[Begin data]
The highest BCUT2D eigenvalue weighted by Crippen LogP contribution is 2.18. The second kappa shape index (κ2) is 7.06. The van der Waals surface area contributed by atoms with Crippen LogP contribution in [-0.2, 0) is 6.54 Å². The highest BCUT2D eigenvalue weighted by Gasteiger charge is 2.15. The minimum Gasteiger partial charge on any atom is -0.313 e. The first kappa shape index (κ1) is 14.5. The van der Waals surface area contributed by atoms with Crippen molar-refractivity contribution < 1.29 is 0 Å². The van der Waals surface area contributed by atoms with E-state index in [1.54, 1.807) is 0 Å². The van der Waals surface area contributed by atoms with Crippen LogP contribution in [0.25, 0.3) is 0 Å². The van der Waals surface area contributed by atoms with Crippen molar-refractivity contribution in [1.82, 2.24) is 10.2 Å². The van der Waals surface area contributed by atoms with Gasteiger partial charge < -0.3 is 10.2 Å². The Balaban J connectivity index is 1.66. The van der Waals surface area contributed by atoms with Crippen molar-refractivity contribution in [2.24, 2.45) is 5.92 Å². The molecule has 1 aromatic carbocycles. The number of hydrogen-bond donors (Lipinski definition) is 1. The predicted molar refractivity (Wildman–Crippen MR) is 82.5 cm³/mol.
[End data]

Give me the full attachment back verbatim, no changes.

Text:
The highest BCUT2D eigenvalue weighted by Crippen LogP contribution is 2.18. The second kappa shape index (κ2) is 7.06. The van der Waals surface area contributed by atoms with Crippen LogP contribution in [-0.2, 0) is 6.54 Å². The highest BCUT2D eigenvalue weighted by Gasteiger charge is 2.15. The minimum Gasteiger partial charge on any atom is -0.313 e. The first kappa shape index (κ1) is 14.5. The van der Waals surface area contributed by atoms with Crippen molar-refractivity contribution < 1.29 is 0 Å². The van der Waals surface area contributed by atoms with E-state index in [1.54, 1.807) is 0 Å². The van der Waals surface area contributed by atoms with Crippen LogP contribution in [0.25, 0.3) is 0 Å². The van der Waals surface area contributed by atoms with Crippen molar-refractivity contribution in [1.82, 2.24) is 10.2 Å². The van der Waals surface area contributed by atoms with Gasteiger partial charge < -0.3 is 10.2 Å². The Balaban J connectivity index is 1.66. The van der Waals surface area contributed by atoms with Crippen molar-refractivity contribution in [2.24, 2.45) is 5.92 Å². The molecule has 1 aromatic carbocycles. The number of hydrogen-bond donors (Lipinski definition) is 1. The predicted molar refractivity (Wildman–Crippen MR) is 82.5 cm³/mol.